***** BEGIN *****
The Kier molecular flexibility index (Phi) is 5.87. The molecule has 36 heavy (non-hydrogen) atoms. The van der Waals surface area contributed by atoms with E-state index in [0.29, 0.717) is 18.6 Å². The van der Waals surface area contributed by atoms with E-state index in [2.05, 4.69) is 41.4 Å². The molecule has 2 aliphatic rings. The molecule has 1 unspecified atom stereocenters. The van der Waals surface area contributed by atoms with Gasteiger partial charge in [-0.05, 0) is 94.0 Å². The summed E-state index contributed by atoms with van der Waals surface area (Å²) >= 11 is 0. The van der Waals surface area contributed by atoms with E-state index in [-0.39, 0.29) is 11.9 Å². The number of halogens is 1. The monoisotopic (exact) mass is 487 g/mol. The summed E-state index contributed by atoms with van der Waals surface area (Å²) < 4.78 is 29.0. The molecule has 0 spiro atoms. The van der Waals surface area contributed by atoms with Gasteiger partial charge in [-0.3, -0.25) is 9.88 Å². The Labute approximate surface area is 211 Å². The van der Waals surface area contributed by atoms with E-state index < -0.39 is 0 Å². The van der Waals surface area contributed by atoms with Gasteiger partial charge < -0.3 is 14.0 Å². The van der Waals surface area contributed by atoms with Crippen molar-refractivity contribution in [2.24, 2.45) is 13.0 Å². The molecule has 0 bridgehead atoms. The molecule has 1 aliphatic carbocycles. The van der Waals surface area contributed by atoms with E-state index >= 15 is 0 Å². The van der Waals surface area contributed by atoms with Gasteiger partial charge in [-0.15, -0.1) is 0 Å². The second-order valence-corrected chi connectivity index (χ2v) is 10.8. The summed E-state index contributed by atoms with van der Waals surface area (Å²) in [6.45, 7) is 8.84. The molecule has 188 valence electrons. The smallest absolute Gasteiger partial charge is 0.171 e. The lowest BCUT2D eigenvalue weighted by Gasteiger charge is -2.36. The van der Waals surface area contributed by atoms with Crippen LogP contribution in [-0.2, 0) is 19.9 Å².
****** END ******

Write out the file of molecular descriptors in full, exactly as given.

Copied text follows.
The Kier molecular flexibility index (Phi) is 5.87. The molecule has 36 heavy (non-hydrogen) atoms. The van der Waals surface area contributed by atoms with E-state index in [0.29, 0.717) is 18.6 Å². The van der Waals surface area contributed by atoms with E-state index in [2.05, 4.69) is 41.4 Å². The molecule has 2 aliphatic rings. The molecule has 1 unspecified atom stereocenters. The van der Waals surface area contributed by atoms with Gasteiger partial charge in [-0.05, 0) is 94.0 Å². The summed E-state index contributed by atoms with van der Waals surface area (Å²) >= 11 is 0. The van der Waals surface area contributed by atoms with E-state index in [-0.39, 0.29) is 11.9 Å². The number of halogens is 1. The monoisotopic (exact) mass is 487 g/mol. The summed E-state index contributed by atoms with van der Waals surface area (Å²) < 4.78 is 29.0. The molecule has 0 spiro atoms. The van der Waals surface area contributed by atoms with Gasteiger partial charge in [-0.3, -0.25) is 9.88 Å². The Labute approximate surface area is 211 Å². The van der Waals surface area contributed by atoms with E-state index < -0.39 is 0 Å². The van der Waals surface area contributed by atoms with Gasteiger partial charge < -0.3 is 14.0 Å². The van der Waals surface area contributed by atoms with Crippen molar-refractivity contribution in [2.24, 2.45) is 13.0 Å². The molecule has 0 bridgehead atoms. The molecule has 1 aliphatic carbocycles. The van der Waals surface area contributed by atoms with E-state index >= 15 is 0 Å². The van der Waals surface area contributed by atoms with Gasteiger partial charge in [-0.15, -0.1) is 0 Å². The second-order valence-corrected chi connectivity index (χ2v) is 10.8. The summed E-state index contributed by atoms with van der Waals surface area (Å²) in [6.45, 7) is 8.84. The molecule has 188 valence electrons. The smallest absolute Gasteiger partial charge is 0.171 e. The lowest BCUT2D eigenvalue weighted by Gasteiger charge is -2.36. The van der Waals surface area contributed by atoms with Crippen LogP contribution in [-0.2, 0) is 19.9 Å².